Sunday, August 12, 2018

Out of Cyprus, Summer 2018: Coronado Playa, Panama

After the frustrations of our first couple of days of family holiday, we settled down to a - mostly - relaxing break together. It's the first time all seven of us have been together for about a year, so it's been wonderful spending lots of time with our grandchildren.

Today we check out and return to the area close to Panama City. Tim is going to spend a week on the Logos Hope; Richard and I will stay in a much smaller guesthouse nearby for a few days, then begin our journey home (including a brief stay in Costa Rica).

To get the negatives out of the day first: Tim's luggage still hasn't appeared, which has meant he's had to spend at least half an hour each day on the phone to American Airlines, and at least a couple of hours trying to find suitable clothes (which should eventually be refunded by his insurance). Esther hasn't been sleeping well, meaning that Daniel and Becky have had very broken nights, and in the past couple of days Daniel has had a bad sinus-ish cold.

However, overall it's been an excellent break. When looking for a suitable place to say, Richard had several criteria: he wanted it to be in a safe place, child-friendly with at least four bedrooms. he hoped for some outdoor space for the children to run around, and - if possible - a beach nearby. He found all those things in our Air BnB villa in Coronado Playa.


The whole village is in a closed area; to get in, we have to stop at a booth and explain where we're going. It's not particularly secure - usually Richard just says we're going to a friend's house, which he was told to say - but is protection against some danger. Not that it's a particularly dangerous country, but petty theft is fairly common, and this is quite a wealthy area. The owner of this villa lives in one of the cities, and this is her family holiday home. This appears to be the case for many of the owners of properties in the neighbourhood; they're mostly empty at present, although the weekend saw quite an increase in people locally.

The villa itself has a high fence around, with padlocked gates at the front. There's a caretaker who lives in a little house on site, and three large (though extremely friendly) dogs which live outside and bark at any hint of activity nearby during the night.


For me, one of the best things about a holiday is not having to cook or even think too much about food. Becky and Tim both enjoy cooking and planning meals, but we had decided to eat out a few times anyway, to save time and to experience some of the local cuisine. Not that we managed the latter. While there are some inexpensive 'fonda' restaurants (roughly what we would call tavernas in Cyprus) they're not child-friendly, and mostly only have outside eating areas near the street. Many only offer breakfast and lunch.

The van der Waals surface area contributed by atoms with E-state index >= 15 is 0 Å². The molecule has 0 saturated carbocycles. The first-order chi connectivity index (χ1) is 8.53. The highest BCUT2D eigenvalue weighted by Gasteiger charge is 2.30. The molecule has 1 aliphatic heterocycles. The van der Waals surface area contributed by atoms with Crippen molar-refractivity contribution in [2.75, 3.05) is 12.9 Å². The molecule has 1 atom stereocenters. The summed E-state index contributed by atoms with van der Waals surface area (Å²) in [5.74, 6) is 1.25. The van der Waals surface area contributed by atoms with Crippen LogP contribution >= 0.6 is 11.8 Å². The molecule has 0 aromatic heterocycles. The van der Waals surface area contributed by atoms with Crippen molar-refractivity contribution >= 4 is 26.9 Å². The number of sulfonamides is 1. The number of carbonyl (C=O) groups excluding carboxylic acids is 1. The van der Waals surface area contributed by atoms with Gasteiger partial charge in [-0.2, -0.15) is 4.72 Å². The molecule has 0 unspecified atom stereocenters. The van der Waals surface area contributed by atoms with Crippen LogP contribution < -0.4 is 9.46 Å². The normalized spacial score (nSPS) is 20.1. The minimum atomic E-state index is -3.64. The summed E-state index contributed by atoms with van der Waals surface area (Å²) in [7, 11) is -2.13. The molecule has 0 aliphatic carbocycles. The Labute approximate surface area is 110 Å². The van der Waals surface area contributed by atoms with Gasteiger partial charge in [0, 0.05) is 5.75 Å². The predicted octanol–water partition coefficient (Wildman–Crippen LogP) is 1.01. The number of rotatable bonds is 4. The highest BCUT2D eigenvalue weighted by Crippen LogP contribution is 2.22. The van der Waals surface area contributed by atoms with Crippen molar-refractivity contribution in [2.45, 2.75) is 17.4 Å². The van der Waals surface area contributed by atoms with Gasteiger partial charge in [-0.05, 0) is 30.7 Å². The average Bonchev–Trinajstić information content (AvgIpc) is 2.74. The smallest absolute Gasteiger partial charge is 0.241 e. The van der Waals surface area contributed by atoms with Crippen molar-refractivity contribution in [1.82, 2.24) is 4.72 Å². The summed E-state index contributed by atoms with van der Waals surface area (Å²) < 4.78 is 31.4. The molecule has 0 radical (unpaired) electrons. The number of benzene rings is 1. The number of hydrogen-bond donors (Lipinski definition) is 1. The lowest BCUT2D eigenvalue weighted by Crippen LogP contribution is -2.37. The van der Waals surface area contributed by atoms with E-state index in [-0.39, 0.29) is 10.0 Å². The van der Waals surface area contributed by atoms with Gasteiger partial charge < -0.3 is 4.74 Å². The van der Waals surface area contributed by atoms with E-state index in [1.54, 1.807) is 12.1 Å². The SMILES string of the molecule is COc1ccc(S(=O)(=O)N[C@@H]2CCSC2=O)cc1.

We've eaten twice at the closest child-friendly restaurant, an Italian one.


There are plenty of vegetarian options, although rather limited in dairy-free items at first glance. But they were happy to make a cheese-free pizza for Tim and were excellent with the children. There was a high chair for Esther, pictures and crayons offered almost immediately to both, and their food was ready before ours.

One lunch-time, after finding a department store that sold clothes suitable for Tim, we decided to have lunch at what looked like a fast-food non-chain place. There wasn't much that was dairy-free, but I had an excellent vegetarian lasagne, and once again there were pizzas, though not as high quality as at the Italian restaurant.


Mostly we've eaten at the villa: Becky organised fajitas for the first evening that Tim was with us, after picking up ingredients at a large supermarket in the afternoon. One evening Tim made some curries, which we ate with Arabic bread (available here, though naan doesn't seem to be). One evening we had a barbecue:


We ate outside, and asked the caretaker to join us. But there were a lot of mosquitoes around, and this rather high-class barbecue didn't produce any smoke to drive them away. So the rest of the time we ate indoors.  We had cold lunches - or evening meals, when we ate out at lunch-time - with bread and cheese and eggs and salad, and whatever random bits were left from other meals.

Yesterday we ate out again, this time at a Tex-Mex place called CBC which seems to be an international chain.



We weren't sure what to expect, but it turned out to be excellent as well as very reasonably priced. There were tortilla chips with dips 'on the house' as a starter, and cinnamon fried tortilla chips with a caramel sauce as an extra dessert.


Becky managed very well communicating in Spanish as we tried to make our order, but when it was done, hoping it was correct, a friendly American guy (apparently the owner) appeared and ensured everything was correct, as well as chatting to us all and being extremely helpful.